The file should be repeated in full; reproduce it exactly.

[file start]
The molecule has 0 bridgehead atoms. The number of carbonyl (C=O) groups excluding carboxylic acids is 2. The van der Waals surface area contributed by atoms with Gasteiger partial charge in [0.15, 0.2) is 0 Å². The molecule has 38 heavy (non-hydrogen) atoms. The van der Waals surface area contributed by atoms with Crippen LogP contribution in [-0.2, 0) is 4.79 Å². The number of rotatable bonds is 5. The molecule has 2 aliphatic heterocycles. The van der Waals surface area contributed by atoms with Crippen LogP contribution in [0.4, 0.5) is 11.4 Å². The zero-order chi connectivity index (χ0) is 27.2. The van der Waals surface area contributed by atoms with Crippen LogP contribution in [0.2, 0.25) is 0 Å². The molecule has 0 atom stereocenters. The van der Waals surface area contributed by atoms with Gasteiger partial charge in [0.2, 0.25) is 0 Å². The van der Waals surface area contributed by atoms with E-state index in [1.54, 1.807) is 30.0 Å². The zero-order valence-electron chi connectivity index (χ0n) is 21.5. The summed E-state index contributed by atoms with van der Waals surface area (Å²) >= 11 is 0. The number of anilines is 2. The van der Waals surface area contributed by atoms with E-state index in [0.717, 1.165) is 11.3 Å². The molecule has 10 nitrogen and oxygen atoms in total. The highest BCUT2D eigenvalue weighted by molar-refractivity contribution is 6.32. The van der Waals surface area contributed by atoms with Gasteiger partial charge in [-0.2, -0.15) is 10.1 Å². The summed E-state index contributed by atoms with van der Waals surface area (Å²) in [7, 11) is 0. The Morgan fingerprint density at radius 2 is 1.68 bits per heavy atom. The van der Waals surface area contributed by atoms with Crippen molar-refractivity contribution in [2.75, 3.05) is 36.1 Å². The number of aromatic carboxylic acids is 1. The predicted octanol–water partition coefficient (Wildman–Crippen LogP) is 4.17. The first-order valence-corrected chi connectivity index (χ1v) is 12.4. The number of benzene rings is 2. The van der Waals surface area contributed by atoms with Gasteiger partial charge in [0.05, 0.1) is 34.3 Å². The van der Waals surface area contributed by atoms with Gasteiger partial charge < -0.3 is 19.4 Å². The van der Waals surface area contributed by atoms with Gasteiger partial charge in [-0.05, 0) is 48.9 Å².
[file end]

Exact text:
The molecule has 0 bridgehead atoms. The number of carbonyl (C=O) groups excluding carboxylic acids is 2. The van der Waals surface area contributed by atoms with Gasteiger partial charge in [0.15, 0.2) is 0 Å². The molecule has 38 heavy (non-hydrogen) atoms. The van der Waals surface area contributed by atoms with Crippen LogP contribution in [-0.2, 0) is 4.79 Å². The number of rotatable bonds is 5. The molecule has 2 aliphatic heterocycles. The van der Waals surface area contributed by atoms with Crippen LogP contribution in [0.4, 0.5) is 11.4 Å². The zero-order chi connectivity index (χ0) is 27.2. The van der Waals surface area contributed by atoms with Crippen LogP contribution in [0.2, 0.25) is 0 Å². The molecule has 0 atom stereocenters. The van der Waals surface area contributed by atoms with Gasteiger partial charge in [0.2, 0.25) is 0 Å². The van der Waals surface area contributed by atoms with E-state index in [1.54, 1.807) is 30.0 Å². The zero-order valence-electron chi connectivity index (χ0n) is 21.5. The summed E-state index contributed by atoms with van der Waals surface area (Å²) >= 11 is 0. The number of anilines is 2. The van der Waals surface area contributed by atoms with E-state index in [0.717, 1.165) is 11.3 Å². The molecule has 10 nitrogen and oxygen atoms in total. The highest BCUT2D eigenvalue weighted by molar-refractivity contribution is 6.32. The van der Waals surface area contributed by atoms with Gasteiger partial charge in [-0.2, -0.15) is 10.1 Å². The summed E-state index contributed by atoms with van der Waals surface area (Å²) in [7, 11) is 0. The Morgan fingerprint density at radius 2 is 1.68 bits per heavy atom. The van der Waals surface area contributed by atoms with Crippen molar-refractivity contribution in [2.75, 3.05) is 36.1 Å². The number of aromatic carboxylic acids is 1. The predicted octanol–water partition coefficient (Wildman–Crippen LogP) is 4.17. The first-order valence-corrected chi connectivity index (χ1v) is 12.4. The number of benzene rings is 2. The van der Waals surface area contributed by atoms with Gasteiger partial charge in [0.05, 0.1) is 34.3 Å². The van der Waals surface area contributed by atoms with Gasteiger partial charge < -0.3 is 19.4 Å². The van der Waals surface area contributed by atoms with Gasteiger partial charge in [-0.05, 0) is 48.9 Å².